Car hacking. The practice of high tech hackers remotely accessing a moving car and taking the controls.
Perhaps it was at one time. But with computer technology advancing into more and more functions of newer vehicles, car hackers have dallied in this area. So much so the FBI and NHTSA both are looking at the situation.
Come on, Car Hacking?
Tooling along on the Interstate one day in 2015 a motor vehicle driver suddenly feels cold air blasting out of the air conditioner vents at maximum setting although he had not touched the controls. Next the radio blares hip-hop at full volume without being turned on. The driver attempts to turn it down, and the control is disabled. The windshield wipers then activate and wiper fluid spurts onto the windshield.
Hackers accessed the car through its entertainment system. The real-life prank is documented in Wired magazine, July 21, 2015 edition. Using software dubbed “an automakers nightmare” the hackers could have accessed the car’s steering, brakes and transmission, all remotely. Fortunately for that driver, while the events were real, the hackers were conducting a “friendly” experiment.
Cars are Rolling Computers
While much has been made of the specter of driverless cars some key components exist now. The first steps toward autonomous vehicles are here now with various computerized vehicle functions presently available:
- Automatic braking
- Active lane keeping assist & Lane centering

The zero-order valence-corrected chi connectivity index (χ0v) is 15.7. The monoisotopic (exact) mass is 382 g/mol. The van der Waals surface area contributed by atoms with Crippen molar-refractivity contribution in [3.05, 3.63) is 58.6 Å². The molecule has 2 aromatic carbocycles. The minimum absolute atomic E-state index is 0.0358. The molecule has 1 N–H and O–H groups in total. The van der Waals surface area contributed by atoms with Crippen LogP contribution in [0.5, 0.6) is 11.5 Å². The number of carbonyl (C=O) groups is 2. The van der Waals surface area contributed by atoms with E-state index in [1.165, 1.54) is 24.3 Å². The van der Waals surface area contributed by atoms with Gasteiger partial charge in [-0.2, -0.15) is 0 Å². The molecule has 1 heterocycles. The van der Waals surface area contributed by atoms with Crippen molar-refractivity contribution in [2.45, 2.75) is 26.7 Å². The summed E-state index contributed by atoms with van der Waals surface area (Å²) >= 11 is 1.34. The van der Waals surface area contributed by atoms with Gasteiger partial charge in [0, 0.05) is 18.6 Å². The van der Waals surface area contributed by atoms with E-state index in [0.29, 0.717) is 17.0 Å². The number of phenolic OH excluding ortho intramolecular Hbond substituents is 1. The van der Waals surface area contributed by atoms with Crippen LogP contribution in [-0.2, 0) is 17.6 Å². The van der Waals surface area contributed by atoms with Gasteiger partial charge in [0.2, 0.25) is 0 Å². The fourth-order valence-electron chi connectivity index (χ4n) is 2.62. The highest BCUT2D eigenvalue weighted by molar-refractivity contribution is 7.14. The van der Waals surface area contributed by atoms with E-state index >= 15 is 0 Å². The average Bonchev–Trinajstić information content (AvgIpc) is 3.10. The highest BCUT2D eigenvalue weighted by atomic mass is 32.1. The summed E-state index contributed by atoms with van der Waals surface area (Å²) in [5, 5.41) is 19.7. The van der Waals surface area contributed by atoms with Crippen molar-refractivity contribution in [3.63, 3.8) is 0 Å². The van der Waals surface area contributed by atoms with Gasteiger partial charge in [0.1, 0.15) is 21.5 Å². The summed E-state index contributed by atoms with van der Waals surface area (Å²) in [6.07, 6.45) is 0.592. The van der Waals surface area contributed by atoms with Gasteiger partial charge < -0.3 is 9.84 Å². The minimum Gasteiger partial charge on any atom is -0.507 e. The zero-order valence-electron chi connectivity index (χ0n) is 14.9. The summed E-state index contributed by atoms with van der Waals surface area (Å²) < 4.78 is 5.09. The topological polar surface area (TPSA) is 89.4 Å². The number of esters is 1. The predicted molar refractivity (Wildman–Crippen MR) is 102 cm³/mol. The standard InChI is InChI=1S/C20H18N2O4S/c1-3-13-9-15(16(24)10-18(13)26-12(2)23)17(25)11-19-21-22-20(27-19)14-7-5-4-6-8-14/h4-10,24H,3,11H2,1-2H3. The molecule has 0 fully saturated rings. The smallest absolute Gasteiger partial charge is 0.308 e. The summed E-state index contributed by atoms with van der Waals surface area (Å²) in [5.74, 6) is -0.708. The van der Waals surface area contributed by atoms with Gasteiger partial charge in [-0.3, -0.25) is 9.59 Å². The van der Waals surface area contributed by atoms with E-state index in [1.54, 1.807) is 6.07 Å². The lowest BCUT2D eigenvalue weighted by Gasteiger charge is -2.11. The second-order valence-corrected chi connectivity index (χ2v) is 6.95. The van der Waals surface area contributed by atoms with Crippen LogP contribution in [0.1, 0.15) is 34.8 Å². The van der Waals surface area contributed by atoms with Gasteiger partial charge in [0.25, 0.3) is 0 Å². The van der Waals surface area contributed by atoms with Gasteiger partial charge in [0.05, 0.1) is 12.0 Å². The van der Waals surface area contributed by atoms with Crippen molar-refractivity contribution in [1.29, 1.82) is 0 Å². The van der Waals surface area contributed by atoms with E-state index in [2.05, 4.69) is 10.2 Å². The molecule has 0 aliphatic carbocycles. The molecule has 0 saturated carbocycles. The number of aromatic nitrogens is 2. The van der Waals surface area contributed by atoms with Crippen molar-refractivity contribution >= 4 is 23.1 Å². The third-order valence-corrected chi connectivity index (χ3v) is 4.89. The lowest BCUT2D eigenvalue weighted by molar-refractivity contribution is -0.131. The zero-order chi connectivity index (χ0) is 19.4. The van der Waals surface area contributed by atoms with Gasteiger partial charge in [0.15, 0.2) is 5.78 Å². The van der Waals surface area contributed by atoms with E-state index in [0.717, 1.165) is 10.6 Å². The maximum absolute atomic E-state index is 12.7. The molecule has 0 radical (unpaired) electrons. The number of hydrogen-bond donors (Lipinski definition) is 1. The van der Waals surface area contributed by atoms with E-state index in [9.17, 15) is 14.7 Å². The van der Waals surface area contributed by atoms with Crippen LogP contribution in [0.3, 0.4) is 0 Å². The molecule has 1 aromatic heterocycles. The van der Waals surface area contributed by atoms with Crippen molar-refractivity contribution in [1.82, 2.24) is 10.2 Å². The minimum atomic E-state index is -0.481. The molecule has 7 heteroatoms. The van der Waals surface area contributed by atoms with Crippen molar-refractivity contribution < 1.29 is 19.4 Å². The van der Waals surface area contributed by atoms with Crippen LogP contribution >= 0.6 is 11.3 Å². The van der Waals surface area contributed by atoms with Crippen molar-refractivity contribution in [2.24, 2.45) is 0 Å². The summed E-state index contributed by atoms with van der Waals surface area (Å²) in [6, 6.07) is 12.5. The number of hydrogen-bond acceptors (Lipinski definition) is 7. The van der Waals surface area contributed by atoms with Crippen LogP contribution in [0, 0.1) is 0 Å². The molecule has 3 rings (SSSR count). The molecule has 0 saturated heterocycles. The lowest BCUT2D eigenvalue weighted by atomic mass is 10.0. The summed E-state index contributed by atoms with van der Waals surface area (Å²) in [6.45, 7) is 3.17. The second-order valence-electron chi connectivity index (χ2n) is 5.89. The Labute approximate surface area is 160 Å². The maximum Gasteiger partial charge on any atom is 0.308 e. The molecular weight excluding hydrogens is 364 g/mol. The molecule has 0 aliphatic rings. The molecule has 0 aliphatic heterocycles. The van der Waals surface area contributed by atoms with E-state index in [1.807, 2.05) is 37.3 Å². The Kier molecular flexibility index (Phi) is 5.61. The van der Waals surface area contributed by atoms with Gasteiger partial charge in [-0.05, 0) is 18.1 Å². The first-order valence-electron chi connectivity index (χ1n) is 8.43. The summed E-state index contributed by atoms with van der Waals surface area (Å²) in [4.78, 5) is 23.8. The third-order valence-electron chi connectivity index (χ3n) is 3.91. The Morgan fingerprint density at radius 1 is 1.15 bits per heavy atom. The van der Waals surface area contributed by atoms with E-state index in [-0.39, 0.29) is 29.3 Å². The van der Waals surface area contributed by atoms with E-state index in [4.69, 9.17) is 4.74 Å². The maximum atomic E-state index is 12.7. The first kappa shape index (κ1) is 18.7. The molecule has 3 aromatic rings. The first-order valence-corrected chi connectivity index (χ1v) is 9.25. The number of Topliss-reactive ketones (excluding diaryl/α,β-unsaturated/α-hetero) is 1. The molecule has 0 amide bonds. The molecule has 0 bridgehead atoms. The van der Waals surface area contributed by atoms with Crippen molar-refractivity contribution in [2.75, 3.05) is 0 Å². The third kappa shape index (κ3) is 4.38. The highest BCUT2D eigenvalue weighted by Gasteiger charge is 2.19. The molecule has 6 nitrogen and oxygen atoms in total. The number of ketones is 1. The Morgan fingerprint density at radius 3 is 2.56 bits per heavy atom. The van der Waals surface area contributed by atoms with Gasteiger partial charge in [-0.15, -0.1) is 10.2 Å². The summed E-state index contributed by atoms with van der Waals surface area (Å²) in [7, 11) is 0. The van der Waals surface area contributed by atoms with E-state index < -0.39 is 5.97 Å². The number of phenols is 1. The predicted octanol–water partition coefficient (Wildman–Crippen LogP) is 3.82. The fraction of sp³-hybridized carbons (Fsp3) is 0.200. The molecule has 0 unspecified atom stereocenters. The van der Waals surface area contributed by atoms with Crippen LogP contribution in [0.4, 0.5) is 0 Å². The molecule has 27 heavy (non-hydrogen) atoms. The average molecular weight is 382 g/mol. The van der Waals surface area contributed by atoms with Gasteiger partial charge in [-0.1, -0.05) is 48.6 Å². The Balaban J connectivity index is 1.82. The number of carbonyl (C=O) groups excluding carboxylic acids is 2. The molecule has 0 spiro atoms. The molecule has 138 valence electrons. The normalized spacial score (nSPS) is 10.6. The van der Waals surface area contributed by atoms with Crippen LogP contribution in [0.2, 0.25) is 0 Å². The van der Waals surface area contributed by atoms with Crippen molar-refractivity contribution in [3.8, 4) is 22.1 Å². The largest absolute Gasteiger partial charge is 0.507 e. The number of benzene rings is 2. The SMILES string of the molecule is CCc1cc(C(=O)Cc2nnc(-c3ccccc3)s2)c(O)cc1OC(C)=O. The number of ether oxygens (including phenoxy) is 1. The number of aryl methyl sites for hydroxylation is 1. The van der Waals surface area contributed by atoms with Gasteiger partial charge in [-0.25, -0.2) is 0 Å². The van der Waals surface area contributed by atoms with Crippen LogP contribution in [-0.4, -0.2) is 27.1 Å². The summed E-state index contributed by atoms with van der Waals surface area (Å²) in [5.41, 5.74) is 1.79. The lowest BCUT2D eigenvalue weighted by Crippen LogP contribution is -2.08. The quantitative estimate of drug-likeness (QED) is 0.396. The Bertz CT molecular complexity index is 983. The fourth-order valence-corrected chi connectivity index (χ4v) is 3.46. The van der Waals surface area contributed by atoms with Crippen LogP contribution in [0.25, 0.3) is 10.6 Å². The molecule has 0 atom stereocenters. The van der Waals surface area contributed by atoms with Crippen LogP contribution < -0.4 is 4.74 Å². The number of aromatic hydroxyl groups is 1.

- Adaptive cruise control
- Active Blind Spot Assist
- Night View Assist Plus
- Active parking assist & automated parallel parking
- Electronic stability control
General Motors promises a “Super Cruise” including hands off lane following, braking and speed control for highway driving in 2017.
Tesla offers a pricey $70,000 car with long-range radar, image recognition allowing the car to recognize things like stop signs and pedestrians, and 360 degree sonar.
Volvo’s near term plans include a model able to detect and avoid collisions with other vehicles, pedestrians, and cyclists. The car will be able to park itself in perpendicular spots. Another feature will brake the vehicle when making a left turn if it senses an oncoming car. That and more is documented in Fortune, 12/6/2014, Want a self driving car? Look on the driveway.
Car Hacking Potential
The fact that our vehicles are increasingly electronic, and that vehicles have more and more wireless capability has prompted a warning from the FBI:
“While manufacturers attempt to limit the interaction between vehicle systems, wireless communications, and diagnostic ports, these new connections to the vehicle architecture provide portals through which adversaries may be able to remotely attack the vehicle controls and systems.”
FBI Statement, Washington Post, “The Car Connection”, 3/18/2016.
Hooking “third party” devices into the diagnostics port or entertainment system increases a vehicle’s vulnerability. While laptops, iPhones, thumb drives and other devices are increasingly inter-connective with cars, they compromise the previously inert characteristic of our vehicles.
The potential for cyber-attacks is said to be low at this time. Especially with older less wired cars. Let’s hope it stays that way. But the possibilities for mischief boggle the mind. More in a later article.